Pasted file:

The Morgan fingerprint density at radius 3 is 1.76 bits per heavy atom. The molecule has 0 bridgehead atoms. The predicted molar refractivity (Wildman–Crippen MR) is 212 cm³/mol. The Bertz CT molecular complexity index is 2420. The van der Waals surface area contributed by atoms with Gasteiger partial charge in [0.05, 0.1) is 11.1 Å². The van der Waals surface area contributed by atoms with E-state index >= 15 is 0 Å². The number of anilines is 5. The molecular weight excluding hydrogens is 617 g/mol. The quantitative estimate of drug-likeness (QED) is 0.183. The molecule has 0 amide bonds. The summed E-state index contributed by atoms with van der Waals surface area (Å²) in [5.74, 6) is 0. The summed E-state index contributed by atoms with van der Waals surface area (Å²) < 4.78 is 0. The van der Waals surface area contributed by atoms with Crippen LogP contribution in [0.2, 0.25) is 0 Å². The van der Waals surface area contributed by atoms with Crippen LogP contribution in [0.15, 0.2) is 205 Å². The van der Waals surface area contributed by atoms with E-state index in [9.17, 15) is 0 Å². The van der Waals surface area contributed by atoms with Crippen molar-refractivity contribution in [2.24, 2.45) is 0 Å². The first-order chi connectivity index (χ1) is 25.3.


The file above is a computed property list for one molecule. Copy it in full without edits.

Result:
The Morgan fingerprint density at radius 3 is 1.76 bits per heavy atom. The molecule has 0 bridgehead atoms. The predicted molar refractivity (Wildman–Crippen MR) is 212 cm³/mol. The Bertz CT molecular complexity index is 2420. The van der Waals surface area contributed by atoms with Gasteiger partial charge in [0.05, 0.1) is 11.1 Å². The van der Waals surface area contributed by atoms with E-state index >= 15 is 0 Å². The number of anilines is 5. The molecular weight excluding hydrogens is 617 g/mol. The quantitative estimate of drug-likeness (QED) is 0.183. The molecule has 0 amide bonds. The summed E-state index contributed by atoms with van der Waals surface area (Å²) in [5.74, 6) is 0. The summed E-state index contributed by atoms with van der Waals surface area (Å²) < 4.78 is 0. The van der Waals surface area contributed by atoms with Crippen LogP contribution in [0.2, 0.25) is 0 Å². The van der Waals surface area contributed by atoms with Crippen LogP contribution in [0.15, 0.2) is 205 Å². The van der Waals surface area contributed by atoms with E-state index in [9.17, 15) is 0 Å². The van der Waals surface area contributed by atoms with Crippen molar-refractivity contribution in [2.24, 2.45) is 0 Å². The first-order chi connectivity index (χ1) is 25.3.